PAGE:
When the fitness app Strava introduced a direct-messaging feature on Monday, the company instructed its users to “coordinate adventures” and “connect for inspiration” in the DMs.
Some of the avid runners and bikers who document their workouts on the app imagined different applications. Olivia Witherite, 30, who lives in Brooklyn and works for a startup, said the feature would “definitely” be used to flirt.
“You come off a long run and you’re all sweaty, and you’re just going to fire off that risky DM,” said Ms. Witherite, who added that she was single.
Strava, which was started in 2009 and says it has over 100 million users, combines a tool for tracking workouts with a social media platform for the kind of people who care about their mile splits. Ms. Witherite uses the app almost every day to share updates on her marathon training with her followers, and to leave comments cheering on friends in her running group.
Ms. Witherite said she was open to setting up a jogging date through the app in lieu of drinks or dinner. She’s not alone: Since the announcement, Strava users have joked on social media that the workout app may soon replace Hinge, a dating app. Running influencers on TikTok are circulating Strava-specific pickup lines: “Your pace or mine?”
Where some see the potential for a meet-cute, others are concerned that Strava may have opened up a new channel for online harassment.
The feedback in Noah Kiernan’s running group text, which contains more than 20 frequent Strava users, has been “mostly negative,” he said. Mr. Kiernan said some members, several of them women, were considering disabling messages to avoid fielding inappropriate DMs while trying to get their workouts in.
“A lot of the sentiment was, Strava is not a dating app and is not meant to be one,” said Mr. Kiernan, 27, who works in financial technology and lives in Manhattan.
Ms. Witherite, who often posts maps of her favorite running routes, shares some of those worries. “The fact that someone could see one of my runs and know the general area I’m in and then DM me is a little bit of a safety concern,” she said.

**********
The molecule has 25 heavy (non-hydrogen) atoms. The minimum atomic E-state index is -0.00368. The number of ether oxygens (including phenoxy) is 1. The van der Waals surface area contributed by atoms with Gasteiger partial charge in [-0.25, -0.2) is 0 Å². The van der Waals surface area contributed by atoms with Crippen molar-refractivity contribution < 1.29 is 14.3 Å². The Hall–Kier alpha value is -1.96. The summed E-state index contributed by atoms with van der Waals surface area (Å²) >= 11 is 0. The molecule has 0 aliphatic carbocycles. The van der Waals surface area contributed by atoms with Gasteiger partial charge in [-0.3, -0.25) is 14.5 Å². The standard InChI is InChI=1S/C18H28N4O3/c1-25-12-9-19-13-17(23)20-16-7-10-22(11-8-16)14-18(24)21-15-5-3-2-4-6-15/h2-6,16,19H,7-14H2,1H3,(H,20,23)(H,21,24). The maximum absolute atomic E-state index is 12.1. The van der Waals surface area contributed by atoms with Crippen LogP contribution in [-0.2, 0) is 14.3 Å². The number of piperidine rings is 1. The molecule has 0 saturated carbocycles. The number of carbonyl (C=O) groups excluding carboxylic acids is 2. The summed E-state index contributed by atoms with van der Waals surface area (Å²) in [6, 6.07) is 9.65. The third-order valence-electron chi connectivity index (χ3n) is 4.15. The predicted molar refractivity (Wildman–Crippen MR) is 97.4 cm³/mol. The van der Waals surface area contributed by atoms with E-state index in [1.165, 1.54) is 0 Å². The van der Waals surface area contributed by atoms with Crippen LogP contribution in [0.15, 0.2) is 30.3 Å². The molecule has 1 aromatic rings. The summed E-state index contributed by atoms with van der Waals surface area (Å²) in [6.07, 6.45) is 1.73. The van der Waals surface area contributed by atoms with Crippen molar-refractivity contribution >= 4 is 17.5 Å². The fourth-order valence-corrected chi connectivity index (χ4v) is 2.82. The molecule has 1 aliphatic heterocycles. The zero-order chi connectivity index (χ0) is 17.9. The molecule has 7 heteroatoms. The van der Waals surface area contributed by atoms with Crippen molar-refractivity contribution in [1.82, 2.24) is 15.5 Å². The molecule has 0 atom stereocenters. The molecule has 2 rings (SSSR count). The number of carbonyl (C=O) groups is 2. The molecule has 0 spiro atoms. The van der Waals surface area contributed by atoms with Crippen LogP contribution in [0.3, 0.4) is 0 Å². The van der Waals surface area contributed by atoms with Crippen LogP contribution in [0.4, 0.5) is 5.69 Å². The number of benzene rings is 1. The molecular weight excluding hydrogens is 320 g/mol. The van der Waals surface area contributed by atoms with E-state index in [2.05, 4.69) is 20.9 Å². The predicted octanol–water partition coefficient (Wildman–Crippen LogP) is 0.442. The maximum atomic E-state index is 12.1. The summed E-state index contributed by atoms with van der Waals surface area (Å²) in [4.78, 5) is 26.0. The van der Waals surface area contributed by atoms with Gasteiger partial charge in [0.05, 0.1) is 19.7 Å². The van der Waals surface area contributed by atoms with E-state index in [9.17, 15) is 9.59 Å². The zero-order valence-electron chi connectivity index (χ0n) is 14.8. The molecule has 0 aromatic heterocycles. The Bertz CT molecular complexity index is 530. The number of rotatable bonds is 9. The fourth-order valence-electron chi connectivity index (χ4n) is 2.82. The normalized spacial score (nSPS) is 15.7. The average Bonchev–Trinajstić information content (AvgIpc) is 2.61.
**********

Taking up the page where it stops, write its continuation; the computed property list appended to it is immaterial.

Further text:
Strava’s location data has raised privacy concerns in the past. Security analysts said that data released by the company in 2018 might have indicated the locations of some military bases, endangering service members there. After the cyclist Moriah Wilson was shot and killed in 2022, prosecutors argued that her killer had tracked her using Strava.
Strava users have long requested a messaging feature, Zipporah Allen, the company’s chief business officer, said on Tuesday. But the company did not want to roll one out until it had developed privacy and safety guardrails to prevent users from getting unwanted messages, she said.
Users can choose whether they want to be able to receive messages from anyone, only the people they follow or no one at all, she said. Along with the direct-messaging feature, the company also introduced the option to block specific users, she added.
“We wanted to be really careful with making sure we preserved what makes Strava such a safe place of belonging,” Ms. Allen said.
To devoted Strava users, the sense of community afforded by the app outweighs the risks. Arianne Ontiveros, 22, who lives in El Paso, switched to Strava from another running app because of its social emphasis.
For Ms. Ontiveros, meeting friends (or potential dates) among a community of people who share her desire to run 10 miles on a Sunday can help avoid raised eyebrows down the road. And Strava’s public commenting feature already has a reputation for connecting runners in order to do, well, more than running.
“I’ve had flirty interactions in my own Strava comments,” she said. “I can’t imagine what the direct messaging is going to look like.”